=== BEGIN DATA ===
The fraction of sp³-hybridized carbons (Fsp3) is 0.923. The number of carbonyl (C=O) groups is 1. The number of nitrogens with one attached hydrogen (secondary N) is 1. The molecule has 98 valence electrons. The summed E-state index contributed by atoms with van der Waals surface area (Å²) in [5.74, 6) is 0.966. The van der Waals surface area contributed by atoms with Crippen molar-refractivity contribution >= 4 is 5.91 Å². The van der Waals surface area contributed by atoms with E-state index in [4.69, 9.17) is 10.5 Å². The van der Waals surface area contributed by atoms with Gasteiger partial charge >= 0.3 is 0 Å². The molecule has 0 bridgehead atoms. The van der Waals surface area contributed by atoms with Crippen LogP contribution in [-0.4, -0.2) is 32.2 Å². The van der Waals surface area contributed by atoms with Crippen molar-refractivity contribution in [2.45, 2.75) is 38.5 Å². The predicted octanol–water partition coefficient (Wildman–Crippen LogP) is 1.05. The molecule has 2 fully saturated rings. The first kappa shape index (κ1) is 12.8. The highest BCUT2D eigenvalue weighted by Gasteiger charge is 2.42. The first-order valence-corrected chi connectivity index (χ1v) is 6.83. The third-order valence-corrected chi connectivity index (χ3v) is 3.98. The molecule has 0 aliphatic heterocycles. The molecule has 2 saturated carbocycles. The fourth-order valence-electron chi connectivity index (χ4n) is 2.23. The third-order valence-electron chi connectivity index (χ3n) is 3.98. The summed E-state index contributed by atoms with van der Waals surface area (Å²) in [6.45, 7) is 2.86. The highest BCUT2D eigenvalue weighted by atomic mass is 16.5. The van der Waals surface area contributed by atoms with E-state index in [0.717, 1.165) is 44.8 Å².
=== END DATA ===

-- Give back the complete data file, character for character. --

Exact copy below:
The fraction of sp³-hybridized carbons (Fsp3) is 0.923. The number of carbonyl (C=O) groups is 1. The number of nitrogens with one attached hydrogen (secondary N) is 1. The molecule has 98 valence electrons. The summed E-state index contributed by atoms with van der Waals surface area (Å²) in [5.74, 6) is 0.966. The van der Waals surface area contributed by atoms with Crippen molar-refractivity contribution >= 4 is 5.91 Å². The van der Waals surface area contributed by atoms with E-state index in [4.69, 9.17) is 10.5 Å². The van der Waals surface area contributed by atoms with Gasteiger partial charge >= 0.3 is 0 Å². The molecule has 0 bridgehead atoms. The van der Waals surface area contributed by atoms with Crippen LogP contribution in [-0.4, -0.2) is 32.2 Å². The van der Waals surface area contributed by atoms with Crippen molar-refractivity contribution in [2.45, 2.75) is 38.5 Å². The predicted octanol–water partition coefficient (Wildman–Crippen LogP) is 1.05. The molecule has 2 fully saturated rings. The first kappa shape index (κ1) is 12.8. The highest BCUT2D eigenvalue weighted by Gasteiger charge is 2.42. The first-order valence-corrected chi connectivity index (χ1v) is 6.83. The third-order valence-corrected chi connectivity index (χ3v) is 3.98. The molecule has 0 aliphatic heterocycles. The molecule has 2 saturated carbocycles. The fourth-order valence-electron chi connectivity index (χ4n) is 2.23. The third-order valence-electron chi connectivity index (χ3n) is 3.98. The summed E-state index contributed by atoms with van der Waals surface area (Å²) in [6.45, 7) is 2.86. The highest BCUT2D eigenvalue weighted by atomic mass is 16.5. The van der Waals surface area contributed by atoms with E-state index in [0.717, 1.165) is 44.8 Å².